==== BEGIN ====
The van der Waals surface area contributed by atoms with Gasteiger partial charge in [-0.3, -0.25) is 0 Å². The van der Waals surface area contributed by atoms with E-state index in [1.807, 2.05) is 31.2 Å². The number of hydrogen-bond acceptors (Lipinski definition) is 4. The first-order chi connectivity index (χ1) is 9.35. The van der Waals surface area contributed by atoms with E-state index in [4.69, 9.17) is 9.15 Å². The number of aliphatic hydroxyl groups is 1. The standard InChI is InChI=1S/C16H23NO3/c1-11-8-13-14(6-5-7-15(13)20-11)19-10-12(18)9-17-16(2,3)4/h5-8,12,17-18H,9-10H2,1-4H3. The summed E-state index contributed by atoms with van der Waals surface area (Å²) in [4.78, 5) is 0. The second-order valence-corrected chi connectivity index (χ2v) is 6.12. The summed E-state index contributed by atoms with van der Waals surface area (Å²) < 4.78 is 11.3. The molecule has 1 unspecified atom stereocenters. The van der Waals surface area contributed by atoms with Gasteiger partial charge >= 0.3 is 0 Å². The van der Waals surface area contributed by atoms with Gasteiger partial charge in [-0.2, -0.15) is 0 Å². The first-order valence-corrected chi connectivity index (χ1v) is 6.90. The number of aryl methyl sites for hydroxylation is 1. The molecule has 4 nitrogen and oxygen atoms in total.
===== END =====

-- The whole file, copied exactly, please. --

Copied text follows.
The van der Waals surface area contributed by atoms with Gasteiger partial charge in [-0.3, -0.25) is 0 Å². The van der Waals surface area contributed by atoms with E-state index in [1.807, 2.05) is 31.2 Å². The number of hydrogen-bond acceptors (Lipinski definition) is 4. The first-order chi connectivity index (χ1) is 9.35. The van der Waals surface area contributed by atoms with E-state index in [4.69, 9.17) is 9.15 Å². The number of aliphatic hydroxyl groups is 1. The standard InChI is InChI=1S/C16H23NO3/c1-11-8-13-14(6-5-7-15(13)20-11)19-10-12(18)9-17-16(2,3)4/h5-8,12,17-18H,9-10H2,1-4H3. The summed E-state index contributed by atoms with van der Waals surface area (Å²) in [4.78, 5) is 0. The second-order valence-corrected chi connectivity index (χ2v) is 6.12. The summed E-state index contributed by atoms with van der Waals surface area (Å²) < 4.78 is 11.3. The molecule has 1 unspecified atom stereocenters. The van der Waals surface area contributed by atoms with Gasteiger partial charge >= 0.3 is 0 Å². The van der Waals surface area contributed by atoms with Gasteiger partial charge in [-0.2, -0.15) is 0 Å². The first-order valence-corrected chi connectivity index (χ1v) is 6.90. The number of aryl methyl sites for hydroxylation is 1. The molecule has 4 nitrogen and oxygen atoms in total.